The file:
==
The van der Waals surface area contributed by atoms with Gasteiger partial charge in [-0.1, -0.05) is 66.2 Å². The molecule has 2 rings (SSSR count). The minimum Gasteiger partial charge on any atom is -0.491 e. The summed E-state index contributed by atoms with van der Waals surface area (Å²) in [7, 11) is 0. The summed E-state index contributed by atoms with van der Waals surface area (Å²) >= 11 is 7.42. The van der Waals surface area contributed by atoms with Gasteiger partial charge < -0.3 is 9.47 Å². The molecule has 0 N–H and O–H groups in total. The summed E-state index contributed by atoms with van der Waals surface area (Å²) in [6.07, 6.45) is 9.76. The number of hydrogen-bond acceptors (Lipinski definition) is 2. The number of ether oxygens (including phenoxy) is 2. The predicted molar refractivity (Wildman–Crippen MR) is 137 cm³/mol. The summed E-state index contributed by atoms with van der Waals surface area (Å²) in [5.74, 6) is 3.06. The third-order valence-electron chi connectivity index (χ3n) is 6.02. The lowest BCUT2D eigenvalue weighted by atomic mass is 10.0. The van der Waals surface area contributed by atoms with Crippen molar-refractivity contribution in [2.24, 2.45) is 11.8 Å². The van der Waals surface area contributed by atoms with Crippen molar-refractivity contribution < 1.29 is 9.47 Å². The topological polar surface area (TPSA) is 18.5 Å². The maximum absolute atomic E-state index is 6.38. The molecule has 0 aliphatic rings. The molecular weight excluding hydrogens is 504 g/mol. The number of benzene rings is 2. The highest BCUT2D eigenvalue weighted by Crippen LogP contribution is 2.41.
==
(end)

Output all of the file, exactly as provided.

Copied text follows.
The van der Waals surface area contributed by atoms with Gasteiger partial charge in [-0.1, -0.05) is 66.2 Å². The molecule has 2 rings (SSSR count). The minimum Gasteiger partial charge on any atom is -0.491 e. The summed E-state index contributed by atoms with van der Waals surface area (Å²) in [7, 11) is 0. The summed E-state index contributed by atoms with van der Waals surface area (Å²) >= 11 is 7.42. The van der Waals surface area contributed by atoms with Gasteiger partial charge < -0.3 is 9.47 Å². The molecule has 0 N–H and O–H groups in total. The summed E-state index contributed by atoms with van der Waals surface area (Å²) in [6.07, 6.45) is 9.76. The number of hydrogen-bond acceptors (Lipinski definition) is 2. The number of ether oxygens (including phenoxy) is 2. The predicted molar refractivity (Wildman–Crippen MR) is 137 cm³/mol. The summed E-state index contributed by atoms with van der Waals surface area (Å²) in [5.74, 6) is 3.06. The third-order valence-electron chi connectivity index (χ3n) is 6.02. The lowest BCUT2D eigenvalue weighted by atomic mass is 10.0. The van der Waals surface area contributed by atoms with Crippen molar-refractivity contribution in [2.24, 2.45) is 11.8 Å². The van der Waals surface area contributed by atoms with Crippen molar-refractivity contribution < 1.29 is 9.47 Å². The topological polar surface area (TPSA) is 18.5 Å². The maximum absolute atomic E-state index is 6.38. The molecule has 0 aliphatic rings. The molecular weight excluding hydrogens is 504 g/mol. The number of benzene rings is 2. The highest BCUT2D eigenvalue weighted by Crippen LogP contribution is 2.41.